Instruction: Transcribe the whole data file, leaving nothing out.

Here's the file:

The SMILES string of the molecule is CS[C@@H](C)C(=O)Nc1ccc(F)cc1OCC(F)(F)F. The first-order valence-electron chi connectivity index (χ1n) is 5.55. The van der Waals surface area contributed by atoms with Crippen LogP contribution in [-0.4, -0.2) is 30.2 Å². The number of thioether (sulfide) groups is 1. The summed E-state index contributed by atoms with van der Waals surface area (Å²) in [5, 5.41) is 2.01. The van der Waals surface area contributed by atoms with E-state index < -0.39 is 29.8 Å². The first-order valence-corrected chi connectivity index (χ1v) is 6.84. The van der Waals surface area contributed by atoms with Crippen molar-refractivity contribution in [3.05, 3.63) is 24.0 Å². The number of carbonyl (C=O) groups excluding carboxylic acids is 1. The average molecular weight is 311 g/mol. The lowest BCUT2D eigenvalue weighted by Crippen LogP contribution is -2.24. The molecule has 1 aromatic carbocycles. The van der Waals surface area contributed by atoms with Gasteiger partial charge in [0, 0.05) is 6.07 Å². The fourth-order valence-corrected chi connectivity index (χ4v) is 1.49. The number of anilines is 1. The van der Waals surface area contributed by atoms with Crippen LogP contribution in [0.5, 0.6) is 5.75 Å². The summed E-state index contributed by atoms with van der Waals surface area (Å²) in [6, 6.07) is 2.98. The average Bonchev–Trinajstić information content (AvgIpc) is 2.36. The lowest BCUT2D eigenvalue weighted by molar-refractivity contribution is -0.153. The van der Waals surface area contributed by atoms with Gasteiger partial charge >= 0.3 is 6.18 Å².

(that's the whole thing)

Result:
The SMILES string of the molecule is CS[C@@H](C)C(=O)Nc1ccc(F)cc1OCC(F)(F)F. The first-order valence-electron chi connectivity index (χ1n) is 5.55. The van der Waals surface area contributed by atoms with Crippen LogP contribution in [-0.4, -0.2) is 30.2 Å². The number of thioether (sulfide) groups is 1. The summed E-state index contributed by atoms with van der Waals surface area (Å²) in [5, 5.41) is 2.01. The van der Waals surface area contributed by atoms with E-state index < -0.39 is 29.8 Å². The first-order valence-corrected chi connectivity index (χ1v) is 6.84. The van der Waals surface area contributed by atoms with Crippen molar-refractivity contribution in [3.05, 3.63) is 24.0 Å². The number of carbonyl (C=O) groups excluding carboxylic acids is 1. The average molecular weight is 311 g/mol. The lowest BCUT2D eigenvalue weighted by Crippen LogP contribution is -2.24. The molecule has 1 aromatic carbocycles. The van der Waals surface area contributed by atoms with Gasteiger partial charge in [0, 0.05) is 6.07 Å². The fourth-order valence-corrected chi connectivity index (χ4v) is 1.49. The number of anilines is 1. The van der Waals surface area contributed by atoms with Crippen LogP contribution in [0.5, 0.6) is 5.75 Å². The summed E-state index contributed by atoms with van der Waals surface area (Å²) in [6, 6.07) is 2.98. The average Bonchev–Trinajstić information content (AvgIpc) is 2.36. The lowest BCUT2D eigenvalue weighted by molar-refractivity contribution is -0.153. The van der Waals surface area contributed by atoms with Gasteiger partial charge >= 0.3 is 6.18 Å².